photo by Will White
Don’t believe anyone who thinks the second-person point-of-view began with Bright Lights, Big City. Well before McInerny was born, both Nathaniel Hawthorne and Leo Tolstoy used the second person.
Tolstoy used it in Sebastopol Sketches a series of lightly fictionalized vignettes from his time as an army officer in Sebastopol during the Crimean War. An Irish contemporary, William Howard Russell, covered both the Siege of Sebastopol and the Charge of the Light Brigade for the Irish Times. Russell’s articles covering the Crimean War were amongst the earliest journalistic writings about the Crimean War in particular, and war in general.
In Sebastopol Sketches, Tolstoy seeks something different from Russell. He used his wartime experiences to write fictionalized accounts of the war. By adopting fiction rather than nonfiction or a journalistic style Tolstoy could deploy a variety of tools not available to a journalist. “Sebastopol in September” I found particularly fascinating as Tolstoy used the second-person point of view to make the reader both the narrator of and participant in an officer’s experiences during the war. He took the facts of Russell’s war journalism and placed them firmly in the realm of emotions. In the following passage Tolstoy describes the sensations of being in in the path of mortar and cannonballs.
Once again the sentry will shout ‘Cannon!’, and you will hear the same shrieking sound, followed by the same slap and showering of earth; or he will shout ‘Mortar!’, and you will hear the even whistle of a mortar shell, a sound that is quite pleasant and not at all easy to associate with anything very dreadful; you will hear this whistling sound come nearer and nearer in an accelerating crescendo, and the you will see a black sphere and witness the shell’s impact against the earth, this palpable, ringing explosion. Then shell-splinters will fly whistling and whinging in all directions, stones will rustle through the air, and you will be spattered with mud. You will experience a sensation that is a strange blend of fear and enjoyment. [pg. 55]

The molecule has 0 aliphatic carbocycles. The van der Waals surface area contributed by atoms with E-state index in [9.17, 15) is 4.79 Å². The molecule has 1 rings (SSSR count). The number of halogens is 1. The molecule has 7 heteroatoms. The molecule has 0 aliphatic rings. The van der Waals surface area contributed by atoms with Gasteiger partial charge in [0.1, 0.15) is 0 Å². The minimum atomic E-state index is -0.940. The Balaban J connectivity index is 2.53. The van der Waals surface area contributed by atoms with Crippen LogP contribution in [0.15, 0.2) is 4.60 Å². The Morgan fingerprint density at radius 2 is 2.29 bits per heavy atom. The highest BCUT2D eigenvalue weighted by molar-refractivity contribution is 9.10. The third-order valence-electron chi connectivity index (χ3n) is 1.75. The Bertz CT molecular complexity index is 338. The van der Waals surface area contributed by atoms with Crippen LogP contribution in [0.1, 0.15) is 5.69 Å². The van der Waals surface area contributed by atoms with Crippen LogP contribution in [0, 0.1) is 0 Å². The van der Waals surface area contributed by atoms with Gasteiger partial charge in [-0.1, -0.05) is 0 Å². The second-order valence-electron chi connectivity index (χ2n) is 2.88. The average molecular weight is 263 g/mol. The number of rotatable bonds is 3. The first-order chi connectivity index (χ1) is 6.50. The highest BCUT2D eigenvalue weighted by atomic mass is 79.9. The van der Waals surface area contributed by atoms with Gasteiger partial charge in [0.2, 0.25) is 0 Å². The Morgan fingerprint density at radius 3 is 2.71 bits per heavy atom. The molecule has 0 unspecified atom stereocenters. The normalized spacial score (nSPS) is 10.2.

Not content with making us the narrator, he occasionally uses the honorific “your honor” to describe both you as the participant in the scene as is it unfolds and you, the narrator. We become both the narrator and the participant of this sketch. Neither Bright Lights, Big City nor How to Get Filthy Rich in Rising Asia have another character address the narrator by name or title, which makes Tolstoy’s effort more memorable for doing so.
‘To the Grafskaya, your honour? Step right this way, sir,’ come the voices of two or three retired seaman who are climbing out of their skiffs to offer your their services.
You choose the skiff nearest you, pick your way over the semi-decomposed carcass of a bay horse that is lying in the mud beside the vessel, and make your way to the tiller.
Tolstoy’s words are memorable even today. His skill at using the second person and the crafty way he slips in the occasional address to him/us make this sketch quite outstanding. By far it is the best of the three sketches. “Sebastopol in September” offers an excellent, concise use of the second person as both the narrator and participant and memorable original detail. This is an excellent text to study both for point of view and memorable detail.